As my boyfriend and I sat on the couch contemplating what to watch on Netflix, a task never without an argument, we stumbled across a new Netflix original series.
That series was called “13 Reasons Why.”
Personally, I am not one for starting a new show while in the middle of another, but this series intrigued me. A few weeks prior, I saw a short video clip advertisement of the show posted by Selena Gomez, one of the show’s producers, which displayed the mystery, suspense and drama that surrounds high school.
After I viewed the ad a couple hundred times throughout the week, I realized the show was about a high school suicide. As I thought about the many shows and movies I have watched in the past, I could not think of one single one that highlighted young adult suicide.
Heavy or not, this epidemic is necessary to understand. This is why everyone should watch “13 Reasons Why.”
Although I will spare you the spoilers, “13 Reasons Why” is a glance into a young woman’s suicide and the 13 reasons why she decided to do it. The series follows the main character, Clay Jensen, on his journey to find the story behind his peer and crush’s suicide.
Throughout his journey, Jensen uncovers truths about bullying, sexual assault and harassment as well as stalking happening in his school. Although the series is not meant to be under the horror category, there are plenty of scenes throughout the show that are horrifying.
This is because they are so real.
Every teenager faces the dangers of high school and starting college. Facing bullies and name-calling seems normal, but we all know that one boy or girl who got the brunt of it.
It is scary to think that, according to the American College Health Association, six percent of undergraduates have considered suicide as an option. Nearly half of those individuals did not tell a single soul how they felt.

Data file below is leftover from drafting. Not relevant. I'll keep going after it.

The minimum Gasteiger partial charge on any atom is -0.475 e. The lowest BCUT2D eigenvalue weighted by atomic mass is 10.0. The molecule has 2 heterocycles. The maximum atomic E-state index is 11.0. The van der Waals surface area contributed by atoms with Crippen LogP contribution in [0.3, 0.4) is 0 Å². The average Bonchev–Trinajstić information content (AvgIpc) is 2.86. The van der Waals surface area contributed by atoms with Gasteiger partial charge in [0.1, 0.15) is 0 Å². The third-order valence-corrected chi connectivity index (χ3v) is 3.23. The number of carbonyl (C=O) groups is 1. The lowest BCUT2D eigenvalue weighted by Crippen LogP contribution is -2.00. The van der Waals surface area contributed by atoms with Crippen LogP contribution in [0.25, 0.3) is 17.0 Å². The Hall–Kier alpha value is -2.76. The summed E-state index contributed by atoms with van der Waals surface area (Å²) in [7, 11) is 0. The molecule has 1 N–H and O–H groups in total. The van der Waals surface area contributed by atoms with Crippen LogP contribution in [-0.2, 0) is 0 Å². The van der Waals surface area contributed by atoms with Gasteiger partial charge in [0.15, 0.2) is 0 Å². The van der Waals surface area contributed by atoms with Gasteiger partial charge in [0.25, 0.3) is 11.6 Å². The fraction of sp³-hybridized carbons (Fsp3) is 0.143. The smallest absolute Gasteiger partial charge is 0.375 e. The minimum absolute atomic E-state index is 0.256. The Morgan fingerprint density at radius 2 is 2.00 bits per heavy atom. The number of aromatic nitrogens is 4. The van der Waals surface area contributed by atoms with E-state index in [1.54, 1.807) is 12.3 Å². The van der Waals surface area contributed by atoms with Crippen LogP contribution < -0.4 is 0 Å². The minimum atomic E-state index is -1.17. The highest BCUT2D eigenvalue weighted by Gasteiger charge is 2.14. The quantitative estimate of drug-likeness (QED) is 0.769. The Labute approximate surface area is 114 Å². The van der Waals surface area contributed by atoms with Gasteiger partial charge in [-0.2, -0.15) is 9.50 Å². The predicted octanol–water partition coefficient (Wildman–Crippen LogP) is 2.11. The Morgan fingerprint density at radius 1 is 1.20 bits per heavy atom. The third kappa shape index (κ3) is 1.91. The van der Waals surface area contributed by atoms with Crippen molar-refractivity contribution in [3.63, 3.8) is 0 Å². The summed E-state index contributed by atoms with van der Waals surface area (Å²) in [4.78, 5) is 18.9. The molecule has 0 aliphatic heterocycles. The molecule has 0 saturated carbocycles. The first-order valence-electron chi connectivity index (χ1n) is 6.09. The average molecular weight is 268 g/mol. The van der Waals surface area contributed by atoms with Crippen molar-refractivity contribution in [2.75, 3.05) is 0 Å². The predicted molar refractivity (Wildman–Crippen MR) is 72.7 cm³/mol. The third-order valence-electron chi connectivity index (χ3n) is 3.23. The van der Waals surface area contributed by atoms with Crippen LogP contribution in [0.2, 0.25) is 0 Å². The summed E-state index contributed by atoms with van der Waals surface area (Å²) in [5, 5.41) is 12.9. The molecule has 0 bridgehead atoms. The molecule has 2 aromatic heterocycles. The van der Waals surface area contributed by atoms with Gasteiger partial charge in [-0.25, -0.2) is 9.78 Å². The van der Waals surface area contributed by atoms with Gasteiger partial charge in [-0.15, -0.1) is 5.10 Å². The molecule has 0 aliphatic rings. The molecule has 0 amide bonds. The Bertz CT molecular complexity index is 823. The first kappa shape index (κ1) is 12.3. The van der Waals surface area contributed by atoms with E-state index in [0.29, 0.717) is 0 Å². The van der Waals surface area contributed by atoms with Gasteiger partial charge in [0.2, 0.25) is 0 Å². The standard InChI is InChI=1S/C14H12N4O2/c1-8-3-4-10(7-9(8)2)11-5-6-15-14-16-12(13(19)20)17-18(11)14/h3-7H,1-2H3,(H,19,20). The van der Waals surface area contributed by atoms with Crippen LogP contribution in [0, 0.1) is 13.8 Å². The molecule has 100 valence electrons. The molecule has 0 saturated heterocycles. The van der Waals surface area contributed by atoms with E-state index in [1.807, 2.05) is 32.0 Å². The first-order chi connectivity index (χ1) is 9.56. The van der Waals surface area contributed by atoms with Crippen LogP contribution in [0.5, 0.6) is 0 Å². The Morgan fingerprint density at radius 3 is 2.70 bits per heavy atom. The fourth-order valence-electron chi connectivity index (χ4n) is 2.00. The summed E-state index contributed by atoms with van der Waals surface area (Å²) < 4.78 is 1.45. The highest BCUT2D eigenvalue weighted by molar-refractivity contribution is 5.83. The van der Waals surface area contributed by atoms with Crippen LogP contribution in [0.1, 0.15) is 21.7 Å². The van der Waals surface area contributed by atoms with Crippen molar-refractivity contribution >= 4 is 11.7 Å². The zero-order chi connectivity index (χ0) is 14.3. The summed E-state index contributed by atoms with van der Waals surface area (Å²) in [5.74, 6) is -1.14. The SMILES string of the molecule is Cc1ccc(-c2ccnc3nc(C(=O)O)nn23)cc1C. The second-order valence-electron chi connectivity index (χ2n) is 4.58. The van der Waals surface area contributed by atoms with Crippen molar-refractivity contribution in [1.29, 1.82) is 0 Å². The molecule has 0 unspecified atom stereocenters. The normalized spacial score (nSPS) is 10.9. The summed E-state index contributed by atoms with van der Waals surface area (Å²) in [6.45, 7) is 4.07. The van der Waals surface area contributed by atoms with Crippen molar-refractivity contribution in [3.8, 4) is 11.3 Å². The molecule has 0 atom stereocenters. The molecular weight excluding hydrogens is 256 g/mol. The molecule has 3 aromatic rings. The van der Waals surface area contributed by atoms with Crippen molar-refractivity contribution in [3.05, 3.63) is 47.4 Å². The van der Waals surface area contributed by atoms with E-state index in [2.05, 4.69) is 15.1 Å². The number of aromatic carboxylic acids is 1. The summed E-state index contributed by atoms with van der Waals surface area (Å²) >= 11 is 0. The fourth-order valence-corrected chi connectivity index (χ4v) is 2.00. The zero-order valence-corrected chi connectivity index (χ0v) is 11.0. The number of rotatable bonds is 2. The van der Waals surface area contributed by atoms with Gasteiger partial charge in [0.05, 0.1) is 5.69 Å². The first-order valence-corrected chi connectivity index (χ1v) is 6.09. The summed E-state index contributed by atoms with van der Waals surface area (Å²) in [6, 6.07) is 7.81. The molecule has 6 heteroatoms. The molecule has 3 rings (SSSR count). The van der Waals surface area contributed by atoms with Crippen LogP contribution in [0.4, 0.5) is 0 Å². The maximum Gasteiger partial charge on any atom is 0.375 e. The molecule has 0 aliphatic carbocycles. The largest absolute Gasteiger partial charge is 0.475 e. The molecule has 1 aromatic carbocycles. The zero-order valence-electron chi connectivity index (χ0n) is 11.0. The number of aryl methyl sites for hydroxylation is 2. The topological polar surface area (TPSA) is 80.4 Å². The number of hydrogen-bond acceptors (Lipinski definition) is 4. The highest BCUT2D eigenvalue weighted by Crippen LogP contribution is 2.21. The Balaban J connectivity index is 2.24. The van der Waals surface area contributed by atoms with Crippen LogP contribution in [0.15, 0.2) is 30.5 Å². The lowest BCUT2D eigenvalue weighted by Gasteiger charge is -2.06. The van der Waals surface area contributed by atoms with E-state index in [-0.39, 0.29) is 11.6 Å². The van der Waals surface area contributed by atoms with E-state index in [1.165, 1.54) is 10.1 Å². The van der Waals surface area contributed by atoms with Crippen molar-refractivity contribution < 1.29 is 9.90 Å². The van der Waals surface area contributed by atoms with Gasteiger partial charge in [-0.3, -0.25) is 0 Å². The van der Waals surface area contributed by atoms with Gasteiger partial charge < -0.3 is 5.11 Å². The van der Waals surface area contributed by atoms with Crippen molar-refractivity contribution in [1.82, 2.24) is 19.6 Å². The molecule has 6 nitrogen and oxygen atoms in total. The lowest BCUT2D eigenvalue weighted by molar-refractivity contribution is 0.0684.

Suicide rates among young adults ages 15-24 have tripled since the 1950s, and in just the past 50 years, they have increased over 200 percent.
Only 52 percent of students say their emotional health is above average. So, I ask, why are students so unhappy with their lives?
Young college students begin a new path in their lives. Some students cope well with change and stress; others are far from prepared. Preparing students for the difficult transition from high school to college could be the key from preventing the 1,000 suicides that happen on college campuses each year.
We now live in a digital age. This is an age where it is easier to chat with your friends and family, but even easier to be a bully.
According to the American Society for the Positive Care of Children, 16 percent of high school students said they were cyberbullied last year alone. When it comes to LBGTQ students, 55.2 percent of them experienced cyberbullying last year.
Young women are even more at risk for suicide. Instead of physical aggression, women are faced with psychological warfare, most times from other women. Being called a “whore,” “slut” and “nasty” are only a few of the many terms young people use to describe their peers.
Women attempt suicide three times as often as men do.
On the other hand, men are faced with male aggression and gender role confusion. A man who is sensitive is judged, while a woman who is sensitive is nurtured. Men end up committing suicide four times as often as women, many being young men ages 20-24.
Some risk factors to look for in your friends, peers and acquaintances include: prior history of suicidal behavior, family history, friend history, mental health, substance abuse, access to firearms, isolation and antisocial or aggressive behavior.
Some warning signs include: talking about suicide, preoccupation with death, trouble eating or sleeping, drastic changes in behavior, withdrawal from friends or social activities, losing interest in hobbies, work or school, giving away prized possessions and losing interest in personal appearance.
Some things you can do to help those who are struggling are staying in touch, sending care packages, chatting and visiting, being familiar with student health services and, most importantly, being sensitive to the person in need.
In the United States, someone attempts suicide every minute, completing a suicide once every 17 minutes. Twelve people ages 15-24 will commit suicide today. That’s one about every two hours.
Let’s do something about it. But first, educate yourself.
As the famous TV show host Ellen DeGeneres says, “Be kind to one another.”
Our own counseling center is located on the bottom floor of Commonwealth Hall and can be reached at 610- 436-2301.
Erin King is a fourth-year student majoring in communication studies. She can be reached at EK800454@wcupa.edu.